Tuesday, September 29, 2009

More School?

"[President] Obama says American kids spend too little time in school, putting them at a disadvantage with other students around the globe."

"'Our school calendar is based upon the agrarian economy and not too many of our kids are working the fields today', Education Secretary Arne Duncan said."

"Obama and Duncan say kids in the United States need more school because kids in other nations have more school."

"Kids in the U.S. spend more hours in school (1,146 instructional hours per year) than do kids in the Asian countries that persistently outscore the U.S. on math and science tests — Singapore (903), Taiwan (1,050), Japan (1,005) and Hong Kong (1,013). That is despite the fact that Taiwan, Japan and Hong Kong have longer school years (190 to 201 days) than does the U.S. (180 days)."
-- More school: Obama would curtail summer vacation

There is much that could be said about this, but the first two that jump out at me is that the reasoning is sloppy and that it's not the federal government's business anyway.


Adrian Neal said...

NOWHERE in the Constitution does the federal government have the power to regulate, enforce,etc. education. The 9th Amendment specifically states that the powers not given to the federal gov't. belong to the states.

How far we have come! (Constitutionally, that is, to where Presidents and Congress no longer realize that their power is limited)

R. L. Vaughn said...

That's exactly right. And, in addition to your statement in parentheses, I'm not sure they even care whether their power is limited!

As to the sloppy reasoning, it is self-evident in the fact that we already go to school longer than some students who score better than we do. I also wonder if that is really an "apples to apples" comparison on the test scores. For example, do those countries try to educate every kid and his dog, or do those test scores represent students who are left after the lower performers have already been weeded out?

But all that doesn't matter as far as the 9th amendment is concerned. The federal government needs to get out of education. They weren't given that power (and they're not all that good at it either).

Anonymous said...

The problem is not the Constitution! Everyone is overlooking that the education of school teachers/officials was far less 30-70 years ago than it is today; and the resources available 30-70 years ago were far less than it is today. What makes the difference? The difference is made up of more than one factor: Federal Government has handed out money to the states with strings attached demanding things be done the Federal way if the money is accepted, and the state politicians greedily grabbed the Federal money to use manily to put their cronies on the payroll; teachers seeing the flood of Federal money being used carelessly by high up state officials, have become complacent about teaching and want more of the Federal money for themselves; "civil rights" have been swamped upon the state school systems, along as one of the "strings" of the Federal money, and the teachers had rather give Johnny a "social promotion" than put up with confrontations with the parents who yell "discrimmination" at every opportunity; along with the Federal money comes the parents who see multiple new programs instituted with Federal money that are available to them free whether they need them or not while they "go get their nails done", e.g., child care, pre-school, kinder care, after school care, etc.; some parents avoiding their responsibility as parents and blame the school system for any thing that goes wrong with their children, when the parents do not demand their children to study and behave at school, do their homework, and set their sights on things higher than the latest pop fad or mimicing degrading drama on Oprah, Dr. Phil, etc.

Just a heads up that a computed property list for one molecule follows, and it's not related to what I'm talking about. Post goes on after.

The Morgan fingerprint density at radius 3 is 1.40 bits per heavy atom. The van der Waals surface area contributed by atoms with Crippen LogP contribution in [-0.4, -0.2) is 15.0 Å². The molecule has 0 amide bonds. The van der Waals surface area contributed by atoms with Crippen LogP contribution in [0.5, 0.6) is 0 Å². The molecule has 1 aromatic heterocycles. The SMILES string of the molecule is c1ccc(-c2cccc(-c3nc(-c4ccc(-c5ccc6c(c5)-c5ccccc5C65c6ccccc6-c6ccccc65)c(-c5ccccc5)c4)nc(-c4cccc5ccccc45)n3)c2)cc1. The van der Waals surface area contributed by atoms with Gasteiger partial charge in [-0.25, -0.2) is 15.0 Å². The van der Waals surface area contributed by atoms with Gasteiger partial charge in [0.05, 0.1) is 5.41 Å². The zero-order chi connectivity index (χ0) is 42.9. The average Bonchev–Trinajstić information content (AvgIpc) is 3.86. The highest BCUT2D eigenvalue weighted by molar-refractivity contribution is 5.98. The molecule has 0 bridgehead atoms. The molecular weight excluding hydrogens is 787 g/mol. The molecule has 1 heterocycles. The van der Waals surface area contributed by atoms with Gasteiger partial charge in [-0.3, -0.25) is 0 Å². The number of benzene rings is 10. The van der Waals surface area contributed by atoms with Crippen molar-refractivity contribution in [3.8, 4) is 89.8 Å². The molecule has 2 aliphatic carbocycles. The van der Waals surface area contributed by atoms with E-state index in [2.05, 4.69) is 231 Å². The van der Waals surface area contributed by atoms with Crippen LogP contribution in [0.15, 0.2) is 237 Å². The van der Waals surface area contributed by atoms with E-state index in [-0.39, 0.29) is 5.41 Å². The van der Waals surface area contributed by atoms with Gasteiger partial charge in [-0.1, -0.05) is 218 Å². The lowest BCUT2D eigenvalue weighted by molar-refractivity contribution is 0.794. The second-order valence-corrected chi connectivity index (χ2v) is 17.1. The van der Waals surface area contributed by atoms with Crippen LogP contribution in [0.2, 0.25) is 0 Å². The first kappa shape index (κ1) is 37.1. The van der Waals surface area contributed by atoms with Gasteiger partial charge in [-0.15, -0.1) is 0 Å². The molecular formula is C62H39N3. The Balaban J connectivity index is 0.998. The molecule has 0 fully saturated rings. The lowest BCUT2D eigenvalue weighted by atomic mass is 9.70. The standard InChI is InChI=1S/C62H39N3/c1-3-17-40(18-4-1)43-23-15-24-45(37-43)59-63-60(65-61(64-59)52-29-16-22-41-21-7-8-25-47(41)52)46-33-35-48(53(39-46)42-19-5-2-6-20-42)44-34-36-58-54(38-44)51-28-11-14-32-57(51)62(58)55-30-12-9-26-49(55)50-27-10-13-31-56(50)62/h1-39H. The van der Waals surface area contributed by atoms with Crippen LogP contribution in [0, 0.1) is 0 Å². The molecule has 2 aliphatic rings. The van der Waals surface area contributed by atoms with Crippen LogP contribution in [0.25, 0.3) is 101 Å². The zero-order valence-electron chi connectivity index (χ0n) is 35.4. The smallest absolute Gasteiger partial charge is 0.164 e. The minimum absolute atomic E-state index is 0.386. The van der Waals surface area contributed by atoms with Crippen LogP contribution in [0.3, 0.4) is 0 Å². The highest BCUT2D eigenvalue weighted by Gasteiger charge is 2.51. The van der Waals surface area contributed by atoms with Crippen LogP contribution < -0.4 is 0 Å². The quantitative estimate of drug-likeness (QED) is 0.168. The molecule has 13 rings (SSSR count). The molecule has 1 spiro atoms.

When you see the drastic dynamics between those 70 years ago and those today we can see that individual responsibility has in a great sense given away to communal blame: "someone else is always to blame", and "don't blame me, I had the child, now it is your responsibilty for all that happens to my child after birth"....
God bless, Hoyt D. F. Sparks, SL

Anonymous said...

I'm afraid we haven't seen anything yet, as the government gradually impedes upon our liberties.

I am reminded that in some states, lawmakers have defined what religious worship is. Who is to say that one person's definition of religious worship may not be different than another?

I cannot remember where i heard this, but recall a few years ago of a state official wanting to make a law requiring all drivers to turn their headlights on when it rains. I realize this and other measures such as wearing seatbelts are good measures in many circumstances, but to make it law? Look at the pattern closely.

Anonymous said...

Mr. Sparks, you are correct. It takes very little effort to bring a child into the world.A whole lot more afterwards. The government has a requirement for just about everything now such as licensing, training, etc. How about a parental license?

R. L. Vaughn said...

Brother Hoyt, I agree that the Constitution is not the problem. My point there was that a strict interpretation of the Constitution doesn't indicate the Federal government was ever granted the power to enter into the school/education business.

And you are right that in the past they did a lot more with a lot less.